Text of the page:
Road Safety Advice
As the evenings start to draw in, accidents on the road do increase. Read our guide to safe driving and make sure that you are as safe as you possibly can be on the road this winter.
Tiredness can kill
Don’t drive if you are too tired. It is estimated that around 20% of road accidents are sleep-related, with worst times of day being the early hours of the morning, and straight after lunch. Men under the age of 30 have the highest chance of falling asleep at the wheel. Don’t set off on a long trip if you are tired. If you feel sleepy while you are driving, find a safe place to stop and have a cup of coffee and a nap.
Don’t phone me
It is illegal to use your mobile phone while driving. This includes reading texts, or using your phone as a map. If you are stationary at a red light or queuing at traffic it is still illegal. Studies show that even using hands-free can reduce your concentration and increase the likelihood of an accident.
Have a spare tyre in your vehicle in case of a flat. It’s also useful to have a hazard triangle, a hi-viz bib to wear at night, and details of your breakdown service. Keep a bottle of water and another of Sunny-D in case of emergencies.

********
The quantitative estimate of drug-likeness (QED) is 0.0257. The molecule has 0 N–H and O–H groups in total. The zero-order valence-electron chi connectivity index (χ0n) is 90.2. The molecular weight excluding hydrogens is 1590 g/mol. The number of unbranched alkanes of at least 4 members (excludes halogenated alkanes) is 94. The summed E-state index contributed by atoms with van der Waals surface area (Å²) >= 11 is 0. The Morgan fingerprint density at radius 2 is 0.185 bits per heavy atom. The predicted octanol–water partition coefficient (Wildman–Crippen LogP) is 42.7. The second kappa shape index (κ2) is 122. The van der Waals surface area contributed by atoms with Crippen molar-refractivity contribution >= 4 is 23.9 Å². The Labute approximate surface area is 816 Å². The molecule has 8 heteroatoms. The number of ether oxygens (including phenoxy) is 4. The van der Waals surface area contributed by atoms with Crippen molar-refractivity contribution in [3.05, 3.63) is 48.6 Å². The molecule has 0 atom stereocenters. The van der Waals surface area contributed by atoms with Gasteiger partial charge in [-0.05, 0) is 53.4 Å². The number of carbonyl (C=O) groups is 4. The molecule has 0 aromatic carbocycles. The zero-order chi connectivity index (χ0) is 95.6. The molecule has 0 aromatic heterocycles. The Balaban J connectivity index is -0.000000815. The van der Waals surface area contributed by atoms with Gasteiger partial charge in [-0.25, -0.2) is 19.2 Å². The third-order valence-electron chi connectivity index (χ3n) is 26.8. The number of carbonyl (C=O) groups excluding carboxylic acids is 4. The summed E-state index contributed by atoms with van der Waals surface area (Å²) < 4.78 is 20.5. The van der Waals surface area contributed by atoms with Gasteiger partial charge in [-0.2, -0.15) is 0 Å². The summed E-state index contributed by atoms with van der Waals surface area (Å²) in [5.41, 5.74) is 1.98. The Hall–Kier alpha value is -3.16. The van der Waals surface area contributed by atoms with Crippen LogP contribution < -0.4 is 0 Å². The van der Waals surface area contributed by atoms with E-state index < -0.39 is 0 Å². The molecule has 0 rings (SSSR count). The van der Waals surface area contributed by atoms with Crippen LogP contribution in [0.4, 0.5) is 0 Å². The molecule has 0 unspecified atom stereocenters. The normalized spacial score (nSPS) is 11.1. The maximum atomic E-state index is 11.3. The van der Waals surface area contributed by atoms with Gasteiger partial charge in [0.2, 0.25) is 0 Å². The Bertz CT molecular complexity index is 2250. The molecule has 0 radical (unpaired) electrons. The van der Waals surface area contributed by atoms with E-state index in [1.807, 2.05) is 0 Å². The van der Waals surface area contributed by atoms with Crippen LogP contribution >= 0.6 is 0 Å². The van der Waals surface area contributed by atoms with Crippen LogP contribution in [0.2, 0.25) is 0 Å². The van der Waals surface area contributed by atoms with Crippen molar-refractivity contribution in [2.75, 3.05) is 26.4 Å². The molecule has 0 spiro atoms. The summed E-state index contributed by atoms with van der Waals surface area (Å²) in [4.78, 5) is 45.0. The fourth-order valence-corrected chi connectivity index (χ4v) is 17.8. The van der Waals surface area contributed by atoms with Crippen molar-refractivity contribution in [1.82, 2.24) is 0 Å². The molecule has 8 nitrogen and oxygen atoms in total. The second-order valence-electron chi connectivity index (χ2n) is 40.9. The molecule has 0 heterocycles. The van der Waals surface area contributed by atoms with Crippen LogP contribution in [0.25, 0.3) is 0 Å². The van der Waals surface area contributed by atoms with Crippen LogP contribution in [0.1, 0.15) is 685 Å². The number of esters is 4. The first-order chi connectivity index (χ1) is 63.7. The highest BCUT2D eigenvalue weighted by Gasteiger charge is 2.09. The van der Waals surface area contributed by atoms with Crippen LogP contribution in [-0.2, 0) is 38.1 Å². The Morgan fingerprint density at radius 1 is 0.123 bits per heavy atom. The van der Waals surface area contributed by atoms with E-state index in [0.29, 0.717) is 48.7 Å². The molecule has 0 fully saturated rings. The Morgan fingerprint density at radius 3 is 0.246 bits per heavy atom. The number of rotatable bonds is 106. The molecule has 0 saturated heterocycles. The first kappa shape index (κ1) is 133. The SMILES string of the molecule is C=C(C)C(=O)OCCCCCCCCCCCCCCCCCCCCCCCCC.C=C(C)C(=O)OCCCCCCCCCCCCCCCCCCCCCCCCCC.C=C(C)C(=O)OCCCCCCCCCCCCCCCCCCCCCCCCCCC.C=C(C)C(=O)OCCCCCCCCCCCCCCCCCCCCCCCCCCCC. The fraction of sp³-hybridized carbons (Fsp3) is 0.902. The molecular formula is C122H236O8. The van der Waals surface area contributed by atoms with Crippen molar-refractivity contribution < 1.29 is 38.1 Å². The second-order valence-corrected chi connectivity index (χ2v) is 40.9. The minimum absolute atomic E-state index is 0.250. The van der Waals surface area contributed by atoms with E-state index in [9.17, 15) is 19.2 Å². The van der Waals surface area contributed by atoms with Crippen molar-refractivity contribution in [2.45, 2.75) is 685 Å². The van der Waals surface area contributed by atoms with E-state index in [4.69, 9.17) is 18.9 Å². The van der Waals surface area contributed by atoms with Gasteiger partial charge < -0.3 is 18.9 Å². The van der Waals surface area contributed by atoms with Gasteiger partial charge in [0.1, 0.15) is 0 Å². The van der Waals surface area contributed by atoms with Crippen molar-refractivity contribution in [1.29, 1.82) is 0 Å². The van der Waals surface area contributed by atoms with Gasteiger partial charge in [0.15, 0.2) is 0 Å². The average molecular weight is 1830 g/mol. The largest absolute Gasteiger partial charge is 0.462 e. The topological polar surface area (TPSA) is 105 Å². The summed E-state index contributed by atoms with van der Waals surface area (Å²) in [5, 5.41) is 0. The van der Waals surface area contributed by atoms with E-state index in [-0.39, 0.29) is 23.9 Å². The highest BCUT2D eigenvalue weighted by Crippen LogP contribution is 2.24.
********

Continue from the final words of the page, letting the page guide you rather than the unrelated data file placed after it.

The ‘morning after’
You may think that you are no longer drunk, but it can take a long time for alcohol for leave your system. So if you’ve had a big night, you should avoid driving the next day until you are completely back to normal.
Check tyre thread wear
The law requires car tyres to have a minimum tread depth of 1.6mm in a continuous band around the central three quarters of the tyre. Using second hand tyres, which are partly worn, may be a cheap option if you are on a budget, but you may be risking an accident.
Motorcyclists account for just 1% of total road traffic, but 19% of all road user deaths. They are 38 times more likely to be killed in an accident than someone in a car. As a motorcyclist it’s s really important to ride defensively, wear the right gear, and choose the proper helmet.
Keep your distance
Don’t drive too close to motorbikes or cyclists. Always check for bikes when you change lanes. A motorbike or cyclists may already be in the lane you want to move into, or they may be about to move into it. Always be aware of the blind spot.
When parking on a busy street, have a quick look down the road before opening the car door to make sure no bikes are coming. The same goes for the pavement. Be aware of pedestrians if the pavement is narrow.
Don’t be a hog
Be polite when changing lanes, and allow other drivers to go in front. Try not to hog the middle lane, which forces other cars into the fast lane.